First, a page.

Lenders give Steinhoff's Jooste more time to pay up

Markus Jooste, the former CEO of Steinhoff. (Gallo Images / Financial Mail / Jeremy Glyn)
Markus Jooste, the former CEO of Steinhoff. (Gallo Images / Financial Mail / Jeremy Glyn)

Banks granted Steinhoff International’s former chief executive officer, Markus Jooste, another extension to pay back his debt, as the global retailer that he headed struggles to survive an accounting scandal that happened under his watch.

Jooste’s personal investment company, Mayfair Holdings, struck a deal with banks in March this year to sell assets of more than $2bn to repay debt owed to the lenders by December. Lenders and other creditors have now agreed that Jooste, 57, has until March 31, 2019, to repay his debts without interest, Stefan Potgieter, Mayfair’s sole director, told some stakeholders in an email seen by Bloomberg. Potgieter confirmed the extension.

“We continue to enjoy the support of our creditors for an orderly process in the interest of all stakeholders, which might include further postponements of deadlines, if needs be,” wrote Potgieter, who is also Jooste’s son-in-law.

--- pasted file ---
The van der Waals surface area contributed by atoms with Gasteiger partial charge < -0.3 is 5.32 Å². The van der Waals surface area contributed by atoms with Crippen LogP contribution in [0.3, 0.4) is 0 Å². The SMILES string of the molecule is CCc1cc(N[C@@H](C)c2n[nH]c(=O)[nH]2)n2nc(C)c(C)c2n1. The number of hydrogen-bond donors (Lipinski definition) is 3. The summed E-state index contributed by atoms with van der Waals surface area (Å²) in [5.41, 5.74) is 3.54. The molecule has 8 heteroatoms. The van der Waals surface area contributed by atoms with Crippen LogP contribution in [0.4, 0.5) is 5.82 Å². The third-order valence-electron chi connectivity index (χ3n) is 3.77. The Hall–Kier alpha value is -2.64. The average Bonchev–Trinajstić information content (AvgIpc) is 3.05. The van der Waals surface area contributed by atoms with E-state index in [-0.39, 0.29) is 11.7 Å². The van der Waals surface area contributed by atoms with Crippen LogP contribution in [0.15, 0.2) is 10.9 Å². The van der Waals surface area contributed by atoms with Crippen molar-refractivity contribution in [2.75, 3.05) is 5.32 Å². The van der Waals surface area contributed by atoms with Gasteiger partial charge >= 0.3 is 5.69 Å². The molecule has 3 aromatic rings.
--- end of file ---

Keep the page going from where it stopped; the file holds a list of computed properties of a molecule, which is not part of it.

Biggest asset

Mayfair’s biggest asset is candymaker Lodestone Brands. The founders of the company, whose brands include Rascals candies and Champion toffees, remain minority shareholders and are considering making an offer to buy back the business, said people familiar with the situation, who asked not to be named because this hasn’t been publicly announced.

Such an offer would cover the R959m in debt owed to Mayfair’s three main lenders - Sanlam, Investec and Absa, according to the people, declining to say how much the minorities would propose paying.

After Steinhoff shares crashed when it reported a hole in its accounts in December, Mayfair defaulted on its share-backed loans. That gave banks an option to liquidate the company or come up with a breakup proposal to release capital. While the three lenders agreed that the latter course would realise more value there have been no significant disposals to date and the three banks continue to hold the debt on their books.

“Any suggestion that we are not dealing with the matter in the usual manner by, for example, being unduly lenient to Mayfair is inaccurate,” said an Absa spokesman. “It is Absa’s intention to pursue the scheme-of-arrangement process, as well as any other legal remedies that may be available to it, until such time as all obligations owed by Mayfair to Absa are fulfilled.”

Investec and Sanlam confirmed that an extension has been granted.

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